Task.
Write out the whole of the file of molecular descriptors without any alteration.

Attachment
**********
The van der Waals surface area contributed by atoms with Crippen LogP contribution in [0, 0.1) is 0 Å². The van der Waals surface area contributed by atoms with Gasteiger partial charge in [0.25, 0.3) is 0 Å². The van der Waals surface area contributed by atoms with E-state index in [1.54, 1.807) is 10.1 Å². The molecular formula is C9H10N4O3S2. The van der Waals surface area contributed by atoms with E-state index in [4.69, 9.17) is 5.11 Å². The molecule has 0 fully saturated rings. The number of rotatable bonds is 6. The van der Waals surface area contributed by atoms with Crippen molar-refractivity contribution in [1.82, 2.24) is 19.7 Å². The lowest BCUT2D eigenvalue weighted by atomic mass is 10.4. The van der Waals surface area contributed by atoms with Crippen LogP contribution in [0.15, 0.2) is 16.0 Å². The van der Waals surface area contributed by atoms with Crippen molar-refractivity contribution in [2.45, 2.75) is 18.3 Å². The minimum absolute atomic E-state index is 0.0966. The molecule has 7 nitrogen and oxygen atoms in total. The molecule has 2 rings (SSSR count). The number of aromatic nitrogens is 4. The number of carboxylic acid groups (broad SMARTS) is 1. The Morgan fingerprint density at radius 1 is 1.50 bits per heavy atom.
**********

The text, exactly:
The van der Waals surface area contributed by atoms with Crippen LogP contribution in [0, 0.1) is 0 Å². The van der Waals surface area contributed by atoms with Gasteiger partial charge in [0.25, 0.3) is 0 Å². The van der Waals surface area contributed by atoms with E-state index in [1.54, 1.807) is 10.1 Å². The molecular formula is C9H10N4O3S2. The van der Waals surface area contributed by atoms with E-state index in [4.69, 9.17) is 5.11 Å². The molecule has 0 fully saturated rings. The number of rotatable bonds is 6. The van der Waals surface area contributed by atoms with Crippen molar-refractivity contribution in [1.82, 2.24) is 19.7 Å². The lowest BCUT2D eigenvalue weighted by atomic mass is 10.4. The van der Waals surface area contributed by atoms with Crippen LogP contribution in [0.15, 0.2) is 16.0 Å². The van der Waals surface area contributed by atoms with Crippen molar-refractivity contribution in [2.45, 2.75) is 18.3 Å². The minimum absolute atomic E-state index is 0.0966. The molecule has 7 nitrogen and oxygen atoms in total. The molecule has 2 rings (SSSR count). The number of aromatic nitrogens is 4. The number of carboxylic acid groups (broad SMARTS) is 1. The Morgan fingerprint density at radius 1 is 1.50 bits per heavy atom.